I would suggest that correlation, causation etc & vice-versa aren't related here. I've held a street licence since 18 and have spent a fair share of time both on and offroad. I've taken several offroad courses taught by world class riders and now spend most of my time in the woods. I've also taught offroad skills improvement courses to numerous riders. I've raced some at a mid level, but really prefer recreational trail riding. Here is some of what I've learned over the years; It takes a short time to become reasonably proficient in a very basic way to handle a bike on the street(riding sense not included). It takes about 5 years(500-1000hrs) to become well skilled offroad. The only riding skills that transfer from pavement to offroad are the most basic riding operations itself; clutch/brake/shifting. That's it. Even then, the braking has to be relearned. HOWEVER, all of the skills acquired offroad(and there are a lot of them) do transfer directly to pavement riding, massively improving the riders skills in handling a bike on pavement. This cannot be overstated. It's no accident that world class motorcycle road racers spend their practice time riding dirtbikes, trials bikes, ice racing and flattrack bikes. It's the same reason why so many dirt track & rally car drivers make great pavement racers- they learn transferable skills you just can't learn any other way. It's easier to teach girls and women to ride offroad than it is to teach guys. You can lose 5lbs and burn as much as 3000 calories in one National enduro. My worst injuries all happened in crashes at speeds of less than 5mph. Graham Jarvis probably isn't human. One needs to learn to be both defensive and offensive when riding on the street. Some of that can be taught, some is instinctual, the rest is luck and experience(if you make it that far) All the skill, sense and experience in the world can't protect you from really determined idiots in cars/trucks etc. Often, it's just luck. Stupid or overconfident riders on the street are their own worst enemies. I suggest to all noob riders that I meet, to learn to ride offroad first. It's much better for them. Not every dirt only person will be asphalt stupid. It's all in their mental approach to street riding, or driving. They also have bike handling skills pavement-only guys can only dream of. Without knowing all the details, I can suggest with good odds that your young Suzuki friend's death very likely had nothing to do with bike handling skills, asphalt or not- he had them in spades. The asphalt wouldn't be a factor. It was something else that caused the death. I rarely ride on the road anymore, as cagers these days are too pre-occupied with non-driving related things. I also get bored easily on the street, which is not a good thing, so I generally avoid riding it where possible. My road riding these days generally consists of a short hop down a back road between trails. If I crash offroad, it's my fault 99.99% of the time- even though I may try and blame it on the tree I just hit, or (insert obstacle here). lol. On the road, the %ages are reversed.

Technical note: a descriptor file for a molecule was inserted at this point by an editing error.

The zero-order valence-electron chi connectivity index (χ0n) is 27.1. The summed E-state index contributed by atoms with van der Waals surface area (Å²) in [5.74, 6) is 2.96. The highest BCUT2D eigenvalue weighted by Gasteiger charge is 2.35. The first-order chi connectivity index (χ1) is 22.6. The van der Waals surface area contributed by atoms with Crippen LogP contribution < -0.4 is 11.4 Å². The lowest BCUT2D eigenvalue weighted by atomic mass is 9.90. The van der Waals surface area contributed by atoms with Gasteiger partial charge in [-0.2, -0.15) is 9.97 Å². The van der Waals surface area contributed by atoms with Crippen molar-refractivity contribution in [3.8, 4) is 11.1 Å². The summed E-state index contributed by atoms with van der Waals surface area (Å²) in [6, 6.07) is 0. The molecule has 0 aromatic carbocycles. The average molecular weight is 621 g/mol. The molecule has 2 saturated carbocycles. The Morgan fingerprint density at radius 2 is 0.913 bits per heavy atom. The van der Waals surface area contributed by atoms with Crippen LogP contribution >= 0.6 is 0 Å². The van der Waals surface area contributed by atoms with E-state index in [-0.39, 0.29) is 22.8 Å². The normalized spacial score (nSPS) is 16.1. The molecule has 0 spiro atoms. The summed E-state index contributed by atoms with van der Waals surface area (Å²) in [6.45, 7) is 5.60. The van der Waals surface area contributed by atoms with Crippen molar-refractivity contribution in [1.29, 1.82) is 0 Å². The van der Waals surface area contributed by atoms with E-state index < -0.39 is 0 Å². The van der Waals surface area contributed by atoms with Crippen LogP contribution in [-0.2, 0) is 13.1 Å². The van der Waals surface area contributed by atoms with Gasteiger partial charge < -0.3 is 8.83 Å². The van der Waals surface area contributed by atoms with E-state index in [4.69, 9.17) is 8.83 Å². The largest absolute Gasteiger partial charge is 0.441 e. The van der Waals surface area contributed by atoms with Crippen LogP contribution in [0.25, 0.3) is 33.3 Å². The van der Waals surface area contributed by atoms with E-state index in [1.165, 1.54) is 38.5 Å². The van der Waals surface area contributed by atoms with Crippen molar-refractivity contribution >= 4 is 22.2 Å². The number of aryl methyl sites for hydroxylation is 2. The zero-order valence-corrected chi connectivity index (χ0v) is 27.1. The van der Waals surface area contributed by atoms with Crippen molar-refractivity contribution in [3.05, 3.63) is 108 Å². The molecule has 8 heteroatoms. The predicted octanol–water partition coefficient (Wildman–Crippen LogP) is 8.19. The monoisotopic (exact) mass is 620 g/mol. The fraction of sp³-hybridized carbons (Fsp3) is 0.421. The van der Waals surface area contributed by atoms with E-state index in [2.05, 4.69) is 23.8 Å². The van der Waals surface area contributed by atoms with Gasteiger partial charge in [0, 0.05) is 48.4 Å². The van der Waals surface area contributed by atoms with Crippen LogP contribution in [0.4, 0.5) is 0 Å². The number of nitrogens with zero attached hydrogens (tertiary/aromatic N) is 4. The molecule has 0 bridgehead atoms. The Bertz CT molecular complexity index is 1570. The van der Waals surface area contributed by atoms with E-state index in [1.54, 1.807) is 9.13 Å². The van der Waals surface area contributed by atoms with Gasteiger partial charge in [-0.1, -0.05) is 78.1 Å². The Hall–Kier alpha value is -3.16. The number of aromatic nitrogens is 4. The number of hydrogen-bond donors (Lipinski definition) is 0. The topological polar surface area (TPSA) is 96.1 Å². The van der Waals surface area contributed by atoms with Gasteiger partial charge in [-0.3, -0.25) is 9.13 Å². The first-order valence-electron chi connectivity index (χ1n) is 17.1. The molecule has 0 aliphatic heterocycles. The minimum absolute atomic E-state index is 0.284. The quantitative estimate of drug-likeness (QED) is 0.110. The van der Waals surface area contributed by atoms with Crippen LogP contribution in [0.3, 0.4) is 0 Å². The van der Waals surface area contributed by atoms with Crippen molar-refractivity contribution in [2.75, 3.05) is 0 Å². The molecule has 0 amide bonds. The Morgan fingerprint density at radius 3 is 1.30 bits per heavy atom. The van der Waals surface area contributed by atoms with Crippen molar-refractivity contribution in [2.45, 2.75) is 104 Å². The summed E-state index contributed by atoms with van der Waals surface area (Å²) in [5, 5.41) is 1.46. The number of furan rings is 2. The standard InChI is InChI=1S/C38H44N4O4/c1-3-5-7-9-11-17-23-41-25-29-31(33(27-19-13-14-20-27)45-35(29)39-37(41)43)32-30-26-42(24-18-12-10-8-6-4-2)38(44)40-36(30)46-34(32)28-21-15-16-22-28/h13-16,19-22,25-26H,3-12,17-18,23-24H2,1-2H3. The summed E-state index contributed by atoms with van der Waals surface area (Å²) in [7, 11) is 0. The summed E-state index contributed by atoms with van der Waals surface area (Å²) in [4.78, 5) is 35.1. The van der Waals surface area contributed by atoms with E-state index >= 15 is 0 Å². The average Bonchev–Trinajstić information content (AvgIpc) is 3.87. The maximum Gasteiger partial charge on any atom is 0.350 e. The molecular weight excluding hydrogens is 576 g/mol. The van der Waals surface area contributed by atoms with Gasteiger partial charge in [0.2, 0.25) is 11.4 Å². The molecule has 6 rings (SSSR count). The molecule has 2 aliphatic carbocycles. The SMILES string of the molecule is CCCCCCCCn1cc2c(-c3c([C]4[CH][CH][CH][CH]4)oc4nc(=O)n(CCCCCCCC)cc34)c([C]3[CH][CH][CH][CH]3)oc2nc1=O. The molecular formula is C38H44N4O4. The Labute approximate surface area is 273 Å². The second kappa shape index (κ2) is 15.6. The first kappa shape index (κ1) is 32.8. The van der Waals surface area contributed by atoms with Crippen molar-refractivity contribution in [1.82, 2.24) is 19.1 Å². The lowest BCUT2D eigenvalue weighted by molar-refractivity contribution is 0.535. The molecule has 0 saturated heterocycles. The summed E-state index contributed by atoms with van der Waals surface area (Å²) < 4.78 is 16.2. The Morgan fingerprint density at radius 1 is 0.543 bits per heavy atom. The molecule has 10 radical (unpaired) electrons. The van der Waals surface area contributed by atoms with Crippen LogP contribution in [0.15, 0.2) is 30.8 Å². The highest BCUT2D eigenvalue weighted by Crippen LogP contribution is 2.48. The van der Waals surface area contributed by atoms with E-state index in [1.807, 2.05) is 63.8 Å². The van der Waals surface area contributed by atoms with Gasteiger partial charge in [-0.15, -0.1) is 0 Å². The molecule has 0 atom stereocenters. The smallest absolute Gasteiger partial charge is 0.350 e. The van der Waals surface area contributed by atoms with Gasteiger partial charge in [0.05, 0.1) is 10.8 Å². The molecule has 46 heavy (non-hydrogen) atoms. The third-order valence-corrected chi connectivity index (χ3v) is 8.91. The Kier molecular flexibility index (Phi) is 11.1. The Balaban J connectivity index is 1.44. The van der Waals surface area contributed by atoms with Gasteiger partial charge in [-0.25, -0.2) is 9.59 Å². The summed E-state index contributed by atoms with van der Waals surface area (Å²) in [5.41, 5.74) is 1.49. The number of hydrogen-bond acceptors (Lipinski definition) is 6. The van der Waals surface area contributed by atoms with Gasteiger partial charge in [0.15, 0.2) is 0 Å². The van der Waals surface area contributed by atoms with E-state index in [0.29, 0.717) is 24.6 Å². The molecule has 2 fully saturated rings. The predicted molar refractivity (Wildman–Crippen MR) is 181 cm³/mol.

Dirtbikes & more dirtbikes. Got back in the sport at 38 after a 23 yr absence and am now 52. IMO, not many things can clear your head like a good spirited ride in the woods. It's also a relatively cheap way to blow off steam compared to many alternatives- and it's a hell of a good physical workout to boot. Dirtbikes also accidently created the impetus & foundation for my current business.
Thanks for the offer, but no. Even if I were to gather a ton of data, I know what the outcome is likely to be, so I'll save myself the effort.
No. Haven't the patience for that.
Fair enough- However, there is still a clear issue with the MPH average. There's more city driving vs hwy on some brands, which is skewing your results. The only way to get an honest result in what you're trying to achieve, is to drive the same routes with different brands a bunch of times, over a long period of time & accurately record #'s each time. Even so, the CPM number shows that you're just not getting the overall 'performance' advantage with the expensive Chevron & Mobil, vs the cheaper Racetrac and Sunoco brands.
I don't see how you come to the conclusion that Chevron is giving you better performance, going by these stats. It appears to me that you've used racetrac for all your city driving on hot days with high AC usage, Mobil for your city driving on cooler days. Chevron for moderate days with almost no AC and mostly highway & Sunoco doing both. Nothing in these stats says Chevron is giving you better performance.